The Chronicle of Higher Education. August 7, 2014.
The U.S. Education Department has released proposed rules changes for its PLUS program, which provides loans to graduate students and to the parents of undergraduates who cannot pay for college through other sources of financial aid alone. According to the department, the changes would result in 370,000 more applicants’ being declared eligible for the program.
The most prominent change would be in the program’s credit-history requirement. Under the proposed rule, if an applicant had less than $2,085 in certain types of overdue debt, he or she would pass the credit check. That would represent a significant easing of the rule. Under the current rule, an applicant with any debt in collection can be disqualified.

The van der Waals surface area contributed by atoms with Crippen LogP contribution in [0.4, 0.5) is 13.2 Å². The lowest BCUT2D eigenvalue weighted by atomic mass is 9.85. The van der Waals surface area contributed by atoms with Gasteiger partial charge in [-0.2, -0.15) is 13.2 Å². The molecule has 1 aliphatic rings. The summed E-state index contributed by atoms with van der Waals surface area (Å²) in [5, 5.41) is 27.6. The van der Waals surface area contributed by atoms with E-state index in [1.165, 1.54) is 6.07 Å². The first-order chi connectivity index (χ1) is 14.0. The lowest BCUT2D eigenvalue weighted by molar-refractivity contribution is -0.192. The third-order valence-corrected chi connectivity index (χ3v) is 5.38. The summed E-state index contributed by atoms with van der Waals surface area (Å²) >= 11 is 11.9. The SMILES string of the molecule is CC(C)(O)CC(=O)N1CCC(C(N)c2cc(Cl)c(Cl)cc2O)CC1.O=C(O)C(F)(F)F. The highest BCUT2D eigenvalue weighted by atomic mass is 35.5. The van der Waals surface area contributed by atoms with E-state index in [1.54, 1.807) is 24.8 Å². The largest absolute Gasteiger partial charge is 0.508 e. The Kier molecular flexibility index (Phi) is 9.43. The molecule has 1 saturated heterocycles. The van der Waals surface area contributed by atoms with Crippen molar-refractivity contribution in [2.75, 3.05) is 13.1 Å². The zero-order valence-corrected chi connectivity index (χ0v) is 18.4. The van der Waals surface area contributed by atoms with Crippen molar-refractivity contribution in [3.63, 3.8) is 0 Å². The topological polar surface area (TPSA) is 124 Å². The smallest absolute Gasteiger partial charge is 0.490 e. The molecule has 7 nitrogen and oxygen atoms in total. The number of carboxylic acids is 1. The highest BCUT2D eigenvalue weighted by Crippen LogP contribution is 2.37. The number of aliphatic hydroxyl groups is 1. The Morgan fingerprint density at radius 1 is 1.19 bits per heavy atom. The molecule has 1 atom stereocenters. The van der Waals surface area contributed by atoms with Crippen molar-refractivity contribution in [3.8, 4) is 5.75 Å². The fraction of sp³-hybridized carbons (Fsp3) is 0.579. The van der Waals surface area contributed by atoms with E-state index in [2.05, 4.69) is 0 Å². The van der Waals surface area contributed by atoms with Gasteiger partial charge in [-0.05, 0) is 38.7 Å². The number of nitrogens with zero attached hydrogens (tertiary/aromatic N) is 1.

The proposed changes, to be published on Friday in the Federal Register, resemble a departmental draft proposal that was presented at a negotiated rule-making sessionearlier this year. The department tightened the program’s rules into their current form in 2011, causing an outcry among applicants—especially parents of students at historically black colleges and universities—who suddenly did not qualify.
The new proposal also would give the secretary of education the authority to adjust the $2,085 threshold over time.